There was a good reminder to everyone over Christmas about online “privacy.” Randi Zuckerberg, the sister of Facebook co-founder and CEO Mark Zuckerberg posted a picture of her and her family on FB, and it was shared by another person on twitter. The photo was one of the Zuckerberg family using Facebook’s new Poke functionality (which by the way, is a way to send pictures through Facebook that are deleted from the recipient’s machine after a set period of time). A third party posted Randi’s photo online, and Randi’s apparently did not like the fact that the photo was reposted. Randi did not know how the third party got a copy of the picture, but it became apparent that the third party was connect to Randi through a mutual friend and saw the picture posted in her newsfeed. After the issue of how the picture was shared and it was not the result of some underhanded means to gain access to the picture, Randi still commented that people should “always ask permission before posting a friend’s photo publicly.”

I think there is another lesson here that I’ve preached about before: everything you post on the internet is public – even if you think you are only sharing it with your “friends.” However, there is a dichotomy of views that is becoming more apparent. Even though posting items on the internet makes them public to a lot of people to see – maybe even more people than you imagine as Randi’s case shows – there is still an increasing sense that people have a privacy interest in their information posted on the internet. For example, California’s new law (Labor Code section 980) making it illegal in a couple of days for employers to ask applicants or employees for their social media passwords in order to conduct a background check on the applicant/employee. This is also apparent in Randi’s comment that her picture, posted on Facebook and which her “friends” could see, still thought she has some privacy expectation in the photo. Mathew Ingram at Gigaom believes that privacy online is becoming more complicated. I have to agree – with laws being passed like California’s law prohibiting employers from asking for social media passwords, what could be considered private online is becoming more complex.

[image: marsmet481]

The recent (and not too recent) flurry of attention that has been given to the issue regarding whether employers can ask applicants and employees for their Facebook passwords is a good review of what is appropriate conduct for employers, but it is also a good reminder to employees that what they do online is of critical importance to their employment. Asking employees for passwords to social media account may cross the line. But how about Googling an applicant’s or employee’s name to find out more about them? This is not even an issue – or should not be one – given that this information is open to the public. I’ve even argued in the past that it could be negligent for an employer not to do this basic background internet check.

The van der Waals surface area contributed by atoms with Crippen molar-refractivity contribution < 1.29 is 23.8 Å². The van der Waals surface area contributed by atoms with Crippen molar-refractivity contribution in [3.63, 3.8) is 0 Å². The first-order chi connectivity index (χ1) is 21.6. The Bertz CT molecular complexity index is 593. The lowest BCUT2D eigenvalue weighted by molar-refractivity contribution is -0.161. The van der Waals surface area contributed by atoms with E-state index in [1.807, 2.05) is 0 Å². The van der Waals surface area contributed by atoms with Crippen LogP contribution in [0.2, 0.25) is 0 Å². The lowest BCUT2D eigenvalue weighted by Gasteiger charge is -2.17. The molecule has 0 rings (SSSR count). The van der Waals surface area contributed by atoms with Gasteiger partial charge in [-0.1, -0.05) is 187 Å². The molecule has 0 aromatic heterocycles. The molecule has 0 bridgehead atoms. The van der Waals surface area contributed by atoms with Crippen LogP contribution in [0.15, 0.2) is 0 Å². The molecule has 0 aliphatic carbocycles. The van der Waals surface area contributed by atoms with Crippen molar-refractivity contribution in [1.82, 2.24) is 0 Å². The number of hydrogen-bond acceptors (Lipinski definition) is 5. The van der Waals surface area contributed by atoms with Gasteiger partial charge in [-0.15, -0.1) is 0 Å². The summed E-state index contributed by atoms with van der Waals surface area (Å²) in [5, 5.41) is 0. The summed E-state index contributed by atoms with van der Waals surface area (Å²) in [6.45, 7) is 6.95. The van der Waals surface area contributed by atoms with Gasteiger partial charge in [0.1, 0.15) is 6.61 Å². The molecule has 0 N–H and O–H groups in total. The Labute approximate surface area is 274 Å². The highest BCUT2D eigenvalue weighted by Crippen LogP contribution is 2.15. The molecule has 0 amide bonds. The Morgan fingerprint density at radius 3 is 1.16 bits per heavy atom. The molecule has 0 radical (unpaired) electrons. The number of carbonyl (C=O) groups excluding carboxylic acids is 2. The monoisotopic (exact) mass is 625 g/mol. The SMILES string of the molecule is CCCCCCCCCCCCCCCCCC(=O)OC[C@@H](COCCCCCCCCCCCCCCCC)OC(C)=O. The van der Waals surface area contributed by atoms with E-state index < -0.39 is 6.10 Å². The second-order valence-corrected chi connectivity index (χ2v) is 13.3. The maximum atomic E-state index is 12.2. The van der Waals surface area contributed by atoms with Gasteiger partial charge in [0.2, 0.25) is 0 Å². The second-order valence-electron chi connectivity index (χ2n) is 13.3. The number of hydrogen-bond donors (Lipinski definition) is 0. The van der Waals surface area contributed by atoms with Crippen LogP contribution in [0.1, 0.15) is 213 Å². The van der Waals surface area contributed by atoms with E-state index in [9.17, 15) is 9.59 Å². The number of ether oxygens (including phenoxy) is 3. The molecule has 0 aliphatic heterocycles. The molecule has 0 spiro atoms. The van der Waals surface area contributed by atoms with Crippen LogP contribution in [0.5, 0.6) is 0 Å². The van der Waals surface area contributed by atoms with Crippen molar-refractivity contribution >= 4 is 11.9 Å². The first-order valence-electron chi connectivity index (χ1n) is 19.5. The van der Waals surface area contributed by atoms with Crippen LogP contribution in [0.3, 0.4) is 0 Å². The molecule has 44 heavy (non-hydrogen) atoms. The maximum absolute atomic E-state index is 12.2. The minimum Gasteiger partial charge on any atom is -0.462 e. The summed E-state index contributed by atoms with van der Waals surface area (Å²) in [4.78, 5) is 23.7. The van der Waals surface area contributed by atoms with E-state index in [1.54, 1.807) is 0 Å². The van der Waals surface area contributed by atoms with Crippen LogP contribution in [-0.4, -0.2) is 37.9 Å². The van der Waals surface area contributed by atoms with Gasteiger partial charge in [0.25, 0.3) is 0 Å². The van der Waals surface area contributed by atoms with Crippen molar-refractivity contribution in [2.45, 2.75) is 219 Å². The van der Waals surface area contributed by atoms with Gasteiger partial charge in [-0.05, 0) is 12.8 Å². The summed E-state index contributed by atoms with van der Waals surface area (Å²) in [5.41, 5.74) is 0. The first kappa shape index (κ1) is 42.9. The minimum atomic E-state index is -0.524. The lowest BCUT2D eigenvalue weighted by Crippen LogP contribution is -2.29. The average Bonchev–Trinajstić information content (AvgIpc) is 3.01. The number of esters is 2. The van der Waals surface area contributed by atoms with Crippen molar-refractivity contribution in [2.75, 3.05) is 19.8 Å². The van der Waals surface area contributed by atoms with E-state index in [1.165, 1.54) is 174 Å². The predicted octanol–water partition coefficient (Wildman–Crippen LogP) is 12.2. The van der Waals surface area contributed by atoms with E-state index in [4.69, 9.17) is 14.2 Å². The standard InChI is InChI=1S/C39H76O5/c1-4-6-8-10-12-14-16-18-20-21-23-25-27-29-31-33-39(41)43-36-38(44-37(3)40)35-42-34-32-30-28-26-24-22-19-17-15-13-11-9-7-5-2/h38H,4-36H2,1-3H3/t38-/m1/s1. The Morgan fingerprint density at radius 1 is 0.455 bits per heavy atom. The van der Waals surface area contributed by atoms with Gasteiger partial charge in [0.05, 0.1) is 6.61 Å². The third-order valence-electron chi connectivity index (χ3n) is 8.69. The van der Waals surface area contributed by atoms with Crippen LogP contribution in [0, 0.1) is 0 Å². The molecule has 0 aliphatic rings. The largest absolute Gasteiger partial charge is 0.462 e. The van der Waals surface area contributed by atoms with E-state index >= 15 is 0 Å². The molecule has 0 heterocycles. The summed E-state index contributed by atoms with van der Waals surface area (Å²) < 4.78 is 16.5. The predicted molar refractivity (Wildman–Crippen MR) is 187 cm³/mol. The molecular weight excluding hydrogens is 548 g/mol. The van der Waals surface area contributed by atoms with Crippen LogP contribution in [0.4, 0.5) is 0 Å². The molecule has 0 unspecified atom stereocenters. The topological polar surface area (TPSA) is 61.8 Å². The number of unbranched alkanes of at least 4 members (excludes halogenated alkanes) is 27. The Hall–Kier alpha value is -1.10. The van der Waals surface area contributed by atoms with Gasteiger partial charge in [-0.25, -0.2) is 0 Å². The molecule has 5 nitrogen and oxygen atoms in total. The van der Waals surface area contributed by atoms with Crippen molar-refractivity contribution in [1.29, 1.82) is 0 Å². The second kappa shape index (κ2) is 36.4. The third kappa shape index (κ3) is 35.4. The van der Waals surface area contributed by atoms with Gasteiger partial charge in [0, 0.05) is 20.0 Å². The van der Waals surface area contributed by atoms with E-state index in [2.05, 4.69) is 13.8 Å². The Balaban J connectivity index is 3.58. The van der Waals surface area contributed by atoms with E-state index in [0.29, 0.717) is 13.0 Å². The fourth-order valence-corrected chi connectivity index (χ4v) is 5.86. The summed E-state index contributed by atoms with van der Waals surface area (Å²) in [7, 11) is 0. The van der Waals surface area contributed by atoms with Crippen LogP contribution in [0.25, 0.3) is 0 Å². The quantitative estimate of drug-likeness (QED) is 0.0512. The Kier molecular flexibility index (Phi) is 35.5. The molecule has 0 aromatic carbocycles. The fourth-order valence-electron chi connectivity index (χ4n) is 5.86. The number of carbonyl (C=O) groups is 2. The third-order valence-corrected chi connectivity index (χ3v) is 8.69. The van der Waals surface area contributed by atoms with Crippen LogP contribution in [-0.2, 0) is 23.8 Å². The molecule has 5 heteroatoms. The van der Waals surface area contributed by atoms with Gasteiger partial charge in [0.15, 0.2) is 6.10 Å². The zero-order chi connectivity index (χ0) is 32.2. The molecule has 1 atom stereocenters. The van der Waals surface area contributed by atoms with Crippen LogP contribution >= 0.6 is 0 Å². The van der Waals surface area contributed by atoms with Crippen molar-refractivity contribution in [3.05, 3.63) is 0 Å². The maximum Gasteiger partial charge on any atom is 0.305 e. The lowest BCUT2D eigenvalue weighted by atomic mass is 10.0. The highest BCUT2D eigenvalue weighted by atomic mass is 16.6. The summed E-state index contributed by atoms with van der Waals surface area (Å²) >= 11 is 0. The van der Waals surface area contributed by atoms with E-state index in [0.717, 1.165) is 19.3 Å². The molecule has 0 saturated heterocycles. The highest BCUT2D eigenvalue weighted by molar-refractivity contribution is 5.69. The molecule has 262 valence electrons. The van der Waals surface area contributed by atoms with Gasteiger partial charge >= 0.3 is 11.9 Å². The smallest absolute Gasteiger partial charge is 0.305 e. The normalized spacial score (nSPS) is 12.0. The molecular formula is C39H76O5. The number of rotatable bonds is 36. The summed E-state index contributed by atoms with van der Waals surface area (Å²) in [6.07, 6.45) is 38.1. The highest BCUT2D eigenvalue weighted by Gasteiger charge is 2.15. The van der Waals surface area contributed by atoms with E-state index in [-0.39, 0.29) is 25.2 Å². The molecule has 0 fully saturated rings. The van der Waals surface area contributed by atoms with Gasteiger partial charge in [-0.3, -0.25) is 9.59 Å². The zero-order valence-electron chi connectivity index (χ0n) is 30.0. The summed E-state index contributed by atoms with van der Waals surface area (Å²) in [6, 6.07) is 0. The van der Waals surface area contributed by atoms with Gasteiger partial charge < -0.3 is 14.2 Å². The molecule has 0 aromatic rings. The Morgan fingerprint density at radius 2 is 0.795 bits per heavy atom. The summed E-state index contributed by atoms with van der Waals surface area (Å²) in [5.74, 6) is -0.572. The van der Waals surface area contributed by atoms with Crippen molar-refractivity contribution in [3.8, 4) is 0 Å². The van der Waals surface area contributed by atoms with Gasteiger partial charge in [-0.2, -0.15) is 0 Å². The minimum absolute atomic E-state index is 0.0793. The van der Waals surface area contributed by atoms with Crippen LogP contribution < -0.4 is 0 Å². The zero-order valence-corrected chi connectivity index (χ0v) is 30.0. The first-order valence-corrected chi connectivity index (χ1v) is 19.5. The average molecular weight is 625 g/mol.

The Internet affords employers the ability to see beyond a resume to make better informed hiring decisions. If fact, Dorie Clark of the HBR Blog Network makes the point that everyone’s online presence is critically important to their professional careers. Dorie notes:

Sure, they probably have a Facebook account, and they may even be on Twitter. But they don’t recognize that these are no longer personal communication tools, or a means of strengthening weak ties across their networks. Instead, they are the criteria by which you will be evaluated in the future. Just as Michael Deaver ensured that Ronald Reagan always stood in front of a perfect, picturesque backdrop — and set the standard for all subsequent leaders — you’re now responsible for curating your image.

Dorie makes the observations that with the Internet: (1) your reputation always precedes you, (2) if you’re invisible online, you’re probably a fraud, (3) you progress or you stagnate (i.e., you create a valuable source of content through your twitter feed, blogging, etc…).

My interview with Guy Kawasaki last year discussed many of the same points. Guy noted that if you don’t have a Facebook page, or any other online presence, it will raise some questions about you. Are you not technical enough to get onto social media platforms? Are you hiding something?